In case you missed them the first time around, here are some of Jing Daily’s top posts for the week of January 28-February 1:
This past weekend, art lovers, dealers, and collectors from throughout Asia and around the world flocked to Art Stage Singapore, the first international art fair of 2013. Despite a strong Southeast Asian flavor, this year’s edition, held at the Marina Bay Sands Exhibition and Convention Center, presented contemporary art in a dynamic intercultural context, with a Project Stage for emerging Asian art and a dedicated Singapore Platform to represent domestic arts venues. In all, around 130 galleries from 26 countries took part in Art Stage, attracting better attendance and sales than last year’s edition. According to the Wall Street Journal, 40,500 people attended the fair, up from 35,000 in 2012.
Looking for the perfect Chinese New Year gift for the luxury devotee who’d be turned off by Year of the Snake editions by brands like Alexander McQueen, Smart, and Vacheron Constantin? Look no further than Gucci’s China-facing luggage tags, imprinted with one of two auspicious golden characters — 囍 (“double happiness”) or 福 (“luck”) — and crafted in blue or red leather. Far less overt than other recent China-facing collections, Gucci’s tags seem to be getting a largely (yet not unanimously) positive response on Sina Weibo.
Having firmly established itself as a critical luxury market, China has become a fierce battleground for brands looking to set themselves apart and, more importantly, get a better return on their ample investment. Perhaps nowhere is this more apparent than in the digital space, where brands have spent handsomely to reach and influence China’s young, digitally native, and “luxury-obsessed” consumer. With Chinese consumers increasingly turning to mobile devices for news and e-commerce, getting product information and brand updates in bite-sized pieces via Weibo and WeChat, “mini-movies” (微电影) — trailer-length, cinematic segments often featuring celebrity faces – have moved to the forefront as an effective and timely marketing tool.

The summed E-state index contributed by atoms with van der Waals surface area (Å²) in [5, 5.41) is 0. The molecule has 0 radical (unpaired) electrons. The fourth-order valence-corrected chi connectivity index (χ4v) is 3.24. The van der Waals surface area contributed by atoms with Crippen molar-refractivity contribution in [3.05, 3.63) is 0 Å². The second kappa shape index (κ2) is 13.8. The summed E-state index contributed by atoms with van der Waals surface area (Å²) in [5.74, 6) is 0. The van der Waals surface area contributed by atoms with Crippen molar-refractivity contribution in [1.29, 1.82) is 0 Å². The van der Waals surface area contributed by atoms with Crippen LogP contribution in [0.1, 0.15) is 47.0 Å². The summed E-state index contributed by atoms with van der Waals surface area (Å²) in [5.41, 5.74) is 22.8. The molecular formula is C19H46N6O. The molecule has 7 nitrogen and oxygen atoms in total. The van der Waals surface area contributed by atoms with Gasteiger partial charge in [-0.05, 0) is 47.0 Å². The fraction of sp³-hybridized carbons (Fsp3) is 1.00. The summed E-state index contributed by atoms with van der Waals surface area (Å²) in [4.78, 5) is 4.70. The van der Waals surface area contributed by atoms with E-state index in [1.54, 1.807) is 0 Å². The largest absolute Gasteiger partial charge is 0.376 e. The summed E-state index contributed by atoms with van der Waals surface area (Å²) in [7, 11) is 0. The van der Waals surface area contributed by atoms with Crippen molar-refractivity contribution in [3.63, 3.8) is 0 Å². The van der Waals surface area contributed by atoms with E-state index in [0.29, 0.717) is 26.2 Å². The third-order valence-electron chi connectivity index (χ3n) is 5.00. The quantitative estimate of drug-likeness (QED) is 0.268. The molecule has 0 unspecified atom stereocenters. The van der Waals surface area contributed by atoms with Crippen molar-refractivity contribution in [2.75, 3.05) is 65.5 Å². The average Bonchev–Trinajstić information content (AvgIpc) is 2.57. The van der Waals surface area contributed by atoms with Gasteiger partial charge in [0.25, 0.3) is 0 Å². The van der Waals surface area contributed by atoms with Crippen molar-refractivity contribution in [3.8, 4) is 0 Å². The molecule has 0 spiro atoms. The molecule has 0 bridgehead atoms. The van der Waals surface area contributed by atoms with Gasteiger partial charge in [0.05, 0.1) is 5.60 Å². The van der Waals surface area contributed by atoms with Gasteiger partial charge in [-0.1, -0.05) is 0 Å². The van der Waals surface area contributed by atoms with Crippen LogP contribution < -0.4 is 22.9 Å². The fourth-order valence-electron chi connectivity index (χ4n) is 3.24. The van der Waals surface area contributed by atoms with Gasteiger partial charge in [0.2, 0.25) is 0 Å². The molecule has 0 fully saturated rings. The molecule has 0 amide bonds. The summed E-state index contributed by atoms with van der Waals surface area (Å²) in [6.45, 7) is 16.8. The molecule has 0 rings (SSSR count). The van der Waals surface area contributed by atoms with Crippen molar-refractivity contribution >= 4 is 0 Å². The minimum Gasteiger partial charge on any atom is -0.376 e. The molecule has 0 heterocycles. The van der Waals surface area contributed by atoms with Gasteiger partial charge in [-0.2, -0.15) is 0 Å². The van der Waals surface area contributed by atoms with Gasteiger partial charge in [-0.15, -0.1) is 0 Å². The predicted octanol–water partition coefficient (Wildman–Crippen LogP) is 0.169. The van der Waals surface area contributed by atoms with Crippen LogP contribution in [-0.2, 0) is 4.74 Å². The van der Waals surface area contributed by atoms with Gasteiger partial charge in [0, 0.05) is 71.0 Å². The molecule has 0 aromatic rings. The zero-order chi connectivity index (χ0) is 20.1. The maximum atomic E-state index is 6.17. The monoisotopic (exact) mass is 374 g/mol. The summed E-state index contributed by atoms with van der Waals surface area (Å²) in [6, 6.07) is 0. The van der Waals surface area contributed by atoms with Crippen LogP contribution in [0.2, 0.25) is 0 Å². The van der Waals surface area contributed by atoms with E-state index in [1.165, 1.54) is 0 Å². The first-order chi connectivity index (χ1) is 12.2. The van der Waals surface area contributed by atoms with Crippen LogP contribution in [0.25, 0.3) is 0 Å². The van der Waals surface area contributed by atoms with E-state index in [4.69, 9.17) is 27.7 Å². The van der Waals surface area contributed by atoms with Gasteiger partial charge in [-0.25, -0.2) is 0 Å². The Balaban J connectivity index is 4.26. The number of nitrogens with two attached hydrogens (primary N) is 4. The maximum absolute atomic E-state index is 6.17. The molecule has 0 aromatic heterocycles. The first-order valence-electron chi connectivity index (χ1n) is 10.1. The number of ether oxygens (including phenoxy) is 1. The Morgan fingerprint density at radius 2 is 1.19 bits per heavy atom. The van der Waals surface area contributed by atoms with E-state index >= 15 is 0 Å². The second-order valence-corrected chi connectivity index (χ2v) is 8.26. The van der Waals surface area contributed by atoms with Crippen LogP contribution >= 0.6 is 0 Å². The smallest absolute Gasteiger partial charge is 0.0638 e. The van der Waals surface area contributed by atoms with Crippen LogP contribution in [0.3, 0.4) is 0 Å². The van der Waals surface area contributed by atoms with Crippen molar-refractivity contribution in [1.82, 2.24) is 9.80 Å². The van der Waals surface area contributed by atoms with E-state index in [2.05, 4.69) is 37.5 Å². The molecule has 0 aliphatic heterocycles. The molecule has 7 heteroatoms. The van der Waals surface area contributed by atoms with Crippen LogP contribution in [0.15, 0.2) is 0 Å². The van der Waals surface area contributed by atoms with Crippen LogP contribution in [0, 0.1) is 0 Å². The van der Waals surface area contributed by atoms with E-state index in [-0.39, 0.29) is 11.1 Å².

Since bursting onto the culinary scene at Paris’ Cafe Mosaic, the globally minded French-born and trained chef Paul Pairet has amassed international accolades for his “French-but-not-French style.” Venturing to Shanghai in 2005, Pairet ran Jade on 36 at the Shangri-La Hotel Pudong through 2008, then the following year added Mr & Mrs Bund, a French-inspired eatery nestled in the historic Bund, to the city’s fine dining scene. Shifting gears to dabble in the avant-garde, in 2012 Pairet opened Ultraviolet by Paul Pairet, a concept the chef had incubated for 15 years, brought to life in a purposefully mysterious yet groundbreaking dining experience.
Premium American brand Coach, which currently looms large in China’s “affordable luxury” segment, continues to show a knack for marketing in what has become one of its critical global markets. Recently, as part of season four of the popular Chinese reality show “Creative Sky” (创意星空) — a “Project Runway”-like competition program aimed at finding the brightest young Chinese design talent — China-born, Sweden-raised, Central Saint Martins-educated contestant Jennifer Yan (严韬) won the “Coach Award” challenge.